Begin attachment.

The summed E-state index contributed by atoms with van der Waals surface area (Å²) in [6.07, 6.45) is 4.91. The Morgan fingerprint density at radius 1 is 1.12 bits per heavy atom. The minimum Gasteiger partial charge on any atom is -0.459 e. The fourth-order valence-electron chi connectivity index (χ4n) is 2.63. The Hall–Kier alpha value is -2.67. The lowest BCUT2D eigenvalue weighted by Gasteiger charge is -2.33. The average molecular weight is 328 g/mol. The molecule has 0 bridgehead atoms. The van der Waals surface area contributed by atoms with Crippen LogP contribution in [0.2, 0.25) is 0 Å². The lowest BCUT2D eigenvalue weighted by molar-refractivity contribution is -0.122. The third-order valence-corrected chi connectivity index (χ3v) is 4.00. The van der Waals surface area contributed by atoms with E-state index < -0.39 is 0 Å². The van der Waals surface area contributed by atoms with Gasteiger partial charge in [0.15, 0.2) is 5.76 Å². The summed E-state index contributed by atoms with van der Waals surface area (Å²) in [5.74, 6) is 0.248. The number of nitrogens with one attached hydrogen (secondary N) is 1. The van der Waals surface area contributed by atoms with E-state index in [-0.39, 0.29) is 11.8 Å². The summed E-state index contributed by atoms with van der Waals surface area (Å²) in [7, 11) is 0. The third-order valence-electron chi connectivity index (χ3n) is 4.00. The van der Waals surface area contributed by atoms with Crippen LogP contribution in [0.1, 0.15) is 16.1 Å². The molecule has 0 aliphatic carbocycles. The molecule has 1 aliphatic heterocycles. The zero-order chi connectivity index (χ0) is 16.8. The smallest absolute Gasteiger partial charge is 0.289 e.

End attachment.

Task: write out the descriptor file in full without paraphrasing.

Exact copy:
The summed E-state index contributed by atoms with van der Waals surface area (Å²) in [6.07, 6.45) is 4.91. The Morgan fingerprint density at radius 1 is 1.12 bits per heavy atom. The minimum Gasteiger partial charge on any atom is -0.459 e. The fourth-order valence-electron chi connectivity index (χ4n) is 2.63. The Hall–Kier alpha value is -2.67. The lowest BCUT2D eigenvalue weighted by Gasteiger charge is -2.33. The average molecular weight is 328 g/mol. The molecule has 0 bridgehead atoms. The van der Waals surface area contributed by atoms with Crippen LogP contribution in [0.2, 0.25) is 0 Å². The lowest BCUT2D eigenvalue weighted by molar-refractivity contribution is -0.122. The third-order valence-corrected chi connectivity index (χ3v) is 4.00. The van der Waals surface area contributed by atoms with E-state index < -0.39 is 0 Å². The van der Waals surface area contributed by atoms with Gasteiger partial charge in [0.15, 0.2) is 5.76 Å². The summed E-state index contributed by atoms with van der Waals surface area (Å²) in [5.74, 6) is 0.248. The number of nitrogens with one attached hydrogen (secondary N) is 1. The van der Waals surface area contributed by atoms with E-state index in [-0.39, 0.29) is 11.8 Å². The summed E-state index contributed by atoms with van der Waals surface area (Å²) in [7, 11) is 0. The third-order valence-electron chi connectivity index (χ3n) is 4.00. The van der Waals surface area contributed by atoms with Crippen LogP contribution in [0.1, 0.15) is 16.1 Å². The molecule has 0 aliphatic carbocycles. The molecule has 1 aliphatic heterocycles. The zero-order chi connectivity index (χ0) is 16.8. The smallest absolute Gasteiger partial charge is 0.289 e.